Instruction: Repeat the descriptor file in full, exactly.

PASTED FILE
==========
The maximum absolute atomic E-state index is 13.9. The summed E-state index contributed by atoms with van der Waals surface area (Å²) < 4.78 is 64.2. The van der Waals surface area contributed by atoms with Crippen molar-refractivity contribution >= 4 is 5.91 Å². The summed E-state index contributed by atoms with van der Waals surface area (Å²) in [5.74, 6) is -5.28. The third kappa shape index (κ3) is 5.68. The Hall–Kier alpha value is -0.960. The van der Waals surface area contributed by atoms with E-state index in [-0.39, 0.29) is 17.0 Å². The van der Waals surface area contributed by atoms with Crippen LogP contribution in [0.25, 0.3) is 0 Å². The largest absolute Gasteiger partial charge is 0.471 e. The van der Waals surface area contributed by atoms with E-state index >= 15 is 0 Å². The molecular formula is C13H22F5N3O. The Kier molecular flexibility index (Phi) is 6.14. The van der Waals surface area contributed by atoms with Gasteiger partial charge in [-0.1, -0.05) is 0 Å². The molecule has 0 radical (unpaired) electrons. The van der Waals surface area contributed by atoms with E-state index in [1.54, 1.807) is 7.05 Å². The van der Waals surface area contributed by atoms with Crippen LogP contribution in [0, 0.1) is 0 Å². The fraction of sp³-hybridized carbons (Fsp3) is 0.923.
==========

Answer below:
The maximum absolute atomic E-state index is 13.9. The summed E-state index contributed by atoms with van der Waals surface area (Å²) < 4.78 is 64.2. The van der Waals surface area contributed by atoms with Crippen molar-refractivity contribution >= 4 is 5.91 Å². The summed E-state index contributed by atoms with van der Waals surface area (Å²) in [5.74, 6) is -5.28. The third kappa shape index (κ3) is 5.68. The Hall–Kier alpha value is -0.960. The van der Waals surface area contributed by atoms with E-state index in [-0.39, 0.29) is 17.0 Å². The van der Waals surface area contributed by atoms with Crippen LogP contribution in [0.25, 0.3) is 0 Å². The largest absolute Gasteiger partial charge is 0.471 e. The van der Waals surface area contributed by atoms with E-state index >= 15 is 0 Å². The molecular formula is C13H22F5N3O. The Kier molecular flexibility index (Phi) is 6.14. The van der Waals surface area contributed by atoms with Gasteiger partial charge in [-0.1, -0.05) is 0 Å². The molecule has 0 radical (unpaired) electrons. The van der Waals surface area contributed by atoms with E-state index in [1.54, 1.807) is 7.05 Å². The van der Waals surface area contributed by atoms with Crippen LogP contribution in [0, 0.1) is 0 Å². The fraction of sp³-hybridized carbons (Fsp3) is 0.923.